22 October 2004 | Pursewarden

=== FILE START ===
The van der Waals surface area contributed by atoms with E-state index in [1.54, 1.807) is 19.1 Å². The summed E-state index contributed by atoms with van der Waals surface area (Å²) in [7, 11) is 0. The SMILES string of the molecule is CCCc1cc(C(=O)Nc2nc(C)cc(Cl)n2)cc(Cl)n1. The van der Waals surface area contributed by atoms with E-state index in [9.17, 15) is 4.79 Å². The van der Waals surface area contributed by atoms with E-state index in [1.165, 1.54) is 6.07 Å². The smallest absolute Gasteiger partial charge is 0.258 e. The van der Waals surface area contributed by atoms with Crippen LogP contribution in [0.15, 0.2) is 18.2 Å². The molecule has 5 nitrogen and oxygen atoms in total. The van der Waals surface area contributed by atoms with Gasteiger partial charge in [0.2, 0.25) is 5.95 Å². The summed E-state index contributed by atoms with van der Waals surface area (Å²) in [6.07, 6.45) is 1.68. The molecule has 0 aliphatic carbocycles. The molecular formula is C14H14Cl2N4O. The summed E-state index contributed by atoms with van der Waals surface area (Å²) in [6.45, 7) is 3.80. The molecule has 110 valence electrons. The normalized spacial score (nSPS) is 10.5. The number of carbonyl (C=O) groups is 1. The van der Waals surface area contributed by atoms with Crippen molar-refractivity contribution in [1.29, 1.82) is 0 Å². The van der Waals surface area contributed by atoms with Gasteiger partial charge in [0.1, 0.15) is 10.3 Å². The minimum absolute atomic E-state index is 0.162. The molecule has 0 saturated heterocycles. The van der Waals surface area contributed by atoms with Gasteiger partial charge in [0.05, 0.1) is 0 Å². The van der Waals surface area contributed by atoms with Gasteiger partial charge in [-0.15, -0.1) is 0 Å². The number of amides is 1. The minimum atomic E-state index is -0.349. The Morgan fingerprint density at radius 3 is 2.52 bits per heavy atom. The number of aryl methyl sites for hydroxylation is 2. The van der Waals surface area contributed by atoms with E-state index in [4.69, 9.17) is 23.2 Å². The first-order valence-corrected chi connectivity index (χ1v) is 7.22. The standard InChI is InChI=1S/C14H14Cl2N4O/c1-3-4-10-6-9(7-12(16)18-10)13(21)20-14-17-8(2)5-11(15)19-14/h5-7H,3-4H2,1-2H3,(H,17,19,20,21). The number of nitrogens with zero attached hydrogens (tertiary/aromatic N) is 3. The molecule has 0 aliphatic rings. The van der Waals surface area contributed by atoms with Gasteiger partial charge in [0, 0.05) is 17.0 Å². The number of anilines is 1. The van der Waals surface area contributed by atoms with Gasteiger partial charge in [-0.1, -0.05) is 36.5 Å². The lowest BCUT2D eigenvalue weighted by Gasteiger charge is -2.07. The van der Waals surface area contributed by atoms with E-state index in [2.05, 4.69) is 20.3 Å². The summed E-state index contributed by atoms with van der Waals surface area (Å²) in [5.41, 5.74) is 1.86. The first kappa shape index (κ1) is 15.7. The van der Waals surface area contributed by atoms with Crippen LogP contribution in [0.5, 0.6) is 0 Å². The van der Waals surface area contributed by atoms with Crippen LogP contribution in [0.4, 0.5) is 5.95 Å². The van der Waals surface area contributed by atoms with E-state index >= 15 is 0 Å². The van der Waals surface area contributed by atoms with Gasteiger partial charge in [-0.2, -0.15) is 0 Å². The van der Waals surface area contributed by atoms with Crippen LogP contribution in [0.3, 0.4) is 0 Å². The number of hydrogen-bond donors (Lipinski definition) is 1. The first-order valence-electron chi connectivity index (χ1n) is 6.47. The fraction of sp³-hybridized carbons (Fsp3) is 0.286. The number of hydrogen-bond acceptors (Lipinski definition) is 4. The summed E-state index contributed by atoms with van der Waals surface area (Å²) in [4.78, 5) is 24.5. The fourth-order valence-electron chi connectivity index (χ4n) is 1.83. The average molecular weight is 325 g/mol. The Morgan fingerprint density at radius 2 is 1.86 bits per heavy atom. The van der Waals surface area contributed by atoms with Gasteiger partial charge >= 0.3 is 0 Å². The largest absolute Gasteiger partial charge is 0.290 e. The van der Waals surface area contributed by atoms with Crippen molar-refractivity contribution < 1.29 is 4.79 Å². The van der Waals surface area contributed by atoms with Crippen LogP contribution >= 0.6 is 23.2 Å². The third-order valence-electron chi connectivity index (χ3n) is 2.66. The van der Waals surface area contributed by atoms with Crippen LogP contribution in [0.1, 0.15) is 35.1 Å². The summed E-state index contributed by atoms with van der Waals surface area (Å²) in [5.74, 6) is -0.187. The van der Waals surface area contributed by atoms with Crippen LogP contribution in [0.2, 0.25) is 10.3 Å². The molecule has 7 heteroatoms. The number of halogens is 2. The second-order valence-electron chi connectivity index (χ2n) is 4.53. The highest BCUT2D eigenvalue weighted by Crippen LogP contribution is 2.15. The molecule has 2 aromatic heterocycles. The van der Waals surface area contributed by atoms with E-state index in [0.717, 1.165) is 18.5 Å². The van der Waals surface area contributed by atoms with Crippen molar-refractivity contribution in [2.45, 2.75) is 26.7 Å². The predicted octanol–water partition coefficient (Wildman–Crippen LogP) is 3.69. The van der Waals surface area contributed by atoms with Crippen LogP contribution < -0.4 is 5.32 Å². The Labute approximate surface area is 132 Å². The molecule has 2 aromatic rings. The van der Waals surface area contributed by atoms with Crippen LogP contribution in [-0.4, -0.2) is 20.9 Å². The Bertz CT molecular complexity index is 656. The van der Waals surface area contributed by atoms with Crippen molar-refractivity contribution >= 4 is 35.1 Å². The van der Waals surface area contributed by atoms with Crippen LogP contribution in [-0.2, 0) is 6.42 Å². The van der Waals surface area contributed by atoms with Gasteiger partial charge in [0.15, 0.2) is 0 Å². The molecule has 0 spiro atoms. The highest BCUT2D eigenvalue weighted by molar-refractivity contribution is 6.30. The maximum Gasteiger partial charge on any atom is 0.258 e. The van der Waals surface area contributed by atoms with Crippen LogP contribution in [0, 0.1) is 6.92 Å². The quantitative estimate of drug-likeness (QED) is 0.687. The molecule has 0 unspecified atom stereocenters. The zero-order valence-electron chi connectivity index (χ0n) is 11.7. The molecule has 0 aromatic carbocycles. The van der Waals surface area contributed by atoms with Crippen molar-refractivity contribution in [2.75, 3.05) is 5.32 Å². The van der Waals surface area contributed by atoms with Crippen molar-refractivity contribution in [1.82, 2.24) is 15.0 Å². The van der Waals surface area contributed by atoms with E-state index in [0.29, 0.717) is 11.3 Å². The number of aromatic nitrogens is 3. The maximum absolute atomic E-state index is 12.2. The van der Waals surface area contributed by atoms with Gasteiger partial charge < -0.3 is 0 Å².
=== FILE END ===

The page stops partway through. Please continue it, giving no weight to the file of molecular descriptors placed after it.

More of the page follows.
This is probably the first Mexican urban thriller that doesn't fall into goofyness or folkloric gags to keep the audience in. The director doesn't go for joking himself out of horrible situations, they stand as serious as a political execution. Its a hard movie, with a terrible subject and a wonderful realization. OK, its portrait of Mexico fits more a decade ago, but that's not a problem in a narrative full of corruption, souless souls, great dialogues, creepy characters and horrible situations. The political game hasn't been shown as fully since the wonderful HEROD'S LAW. One of the movie's asset is the way the narrative focuses in many characters, jumping from one site to the other to build up suspense. The whole English setting could have been easily a cheapy, instead the production work it carefully to provide it with something all recent Mexican urban thrillers lack: verosimilitude. If the worst problems this movie has are in some production values, the acting and the screenplay are worth it. Even if Jesus Ochoa plays the same role he does so well, this portrait is probably his finest (just compare to the shallow cardboard he played in MAN ON FIRE), he is creepy and somehow likable. When a "first world" citizen looks for refuge in his own country's embassy just to get a "huy mam, come back tomorrow at eight" from a night watchman, you get a glimpse at the director's good eye for the reality touch. One of Mexico's best of this year.